Imagine that every day when you you woke up, you were a different person. Some days you were a girl, others a boy. Or you might by gay one day, straight the next. Maybe a drug addict on Monday and a Supermodel on Tuesday. Such is the life of sixteen-year-old “A”, the first person point of view character in the book Every Day by David Levithan.
I stumbled across this book awhile back on a reading list and the premise intrigued me. The plot of the books is as described above: our sixteen-year-old character inhabits a different body every day and has no control over where – or in whom – he’ll end up, although he does seem to stay within the same geographical area. I liked the fact that the author presents teenagers from all walks of life, prompting us to perhaps question the perceived notions and stereotypes we have of people. “A’s” personally doesn’t identify as either a girl or a boy – it’s different all the time. He never remembers a time when he didn’t occupy a new body daily – it’s always been this way.
What struck me while reading this book was the idea that this person could never forge any lasting relationships. There was nobody “A” loved, relied upon, depended upon. Not one person even knew who he was or that he even existed. This point was really brought home when one of the young men he was “possessing”, Marc went to the funeral of his grandfather. During the service, tears welled up in “A’s” eyes — not over any sadness for the stranger in the casket, but over the realization that “A” will never have a family to grieve over him. That he will never leave a trail of memories behind. That nobody even will even have known him. There will be nobody to attend his funeral when the time comes.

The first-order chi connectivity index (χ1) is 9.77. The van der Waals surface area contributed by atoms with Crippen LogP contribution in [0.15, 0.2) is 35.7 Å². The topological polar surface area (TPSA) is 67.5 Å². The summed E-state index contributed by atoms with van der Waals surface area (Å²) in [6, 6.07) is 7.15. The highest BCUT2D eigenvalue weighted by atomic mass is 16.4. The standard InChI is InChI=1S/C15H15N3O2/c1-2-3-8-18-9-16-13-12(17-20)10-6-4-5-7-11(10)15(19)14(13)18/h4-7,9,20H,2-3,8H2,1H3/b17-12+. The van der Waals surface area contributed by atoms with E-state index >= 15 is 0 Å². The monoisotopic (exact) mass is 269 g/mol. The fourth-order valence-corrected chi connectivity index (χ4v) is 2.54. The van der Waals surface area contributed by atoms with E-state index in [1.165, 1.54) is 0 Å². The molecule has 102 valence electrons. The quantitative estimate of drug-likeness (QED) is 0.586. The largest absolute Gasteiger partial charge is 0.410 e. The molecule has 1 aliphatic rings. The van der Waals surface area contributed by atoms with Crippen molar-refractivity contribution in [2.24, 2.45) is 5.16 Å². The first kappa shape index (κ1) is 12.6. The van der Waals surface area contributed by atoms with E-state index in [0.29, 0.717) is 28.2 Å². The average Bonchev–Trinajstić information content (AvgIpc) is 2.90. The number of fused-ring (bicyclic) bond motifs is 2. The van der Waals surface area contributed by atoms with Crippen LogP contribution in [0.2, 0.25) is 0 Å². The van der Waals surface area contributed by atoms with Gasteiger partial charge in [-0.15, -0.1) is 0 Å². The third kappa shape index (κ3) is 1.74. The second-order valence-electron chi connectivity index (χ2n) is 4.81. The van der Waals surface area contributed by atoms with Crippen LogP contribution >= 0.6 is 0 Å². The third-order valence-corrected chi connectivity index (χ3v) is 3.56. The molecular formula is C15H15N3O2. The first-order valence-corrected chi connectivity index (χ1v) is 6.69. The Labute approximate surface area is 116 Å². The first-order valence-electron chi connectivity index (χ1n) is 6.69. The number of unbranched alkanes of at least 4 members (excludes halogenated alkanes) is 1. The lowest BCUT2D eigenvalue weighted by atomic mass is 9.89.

One day, “A” does the unspeakable; he falls in love. He inhabits the body of Justin, Rhiannon’s self-centered boyfriend and from that point forward A is smitten with her and his world changed. He decides that he is going to transcend his situation and tell Rhiannon his secret; he decides to let her how how he feels about her in the hopes that they can somehow build a life together.
This eloquently-written character driven novel has found a place among my list of favorite books. It causes us to think about the stereotypes we encounter in our daily lives and allows us to perhaps transcend our own biases and see the world in a different way. I loved “A’s” personality and enjoyed watching his emotional progression throughout the book. This refreshing novel pulled me in from the beginning and did not disappoint. Recommended!
You can check out the book HERE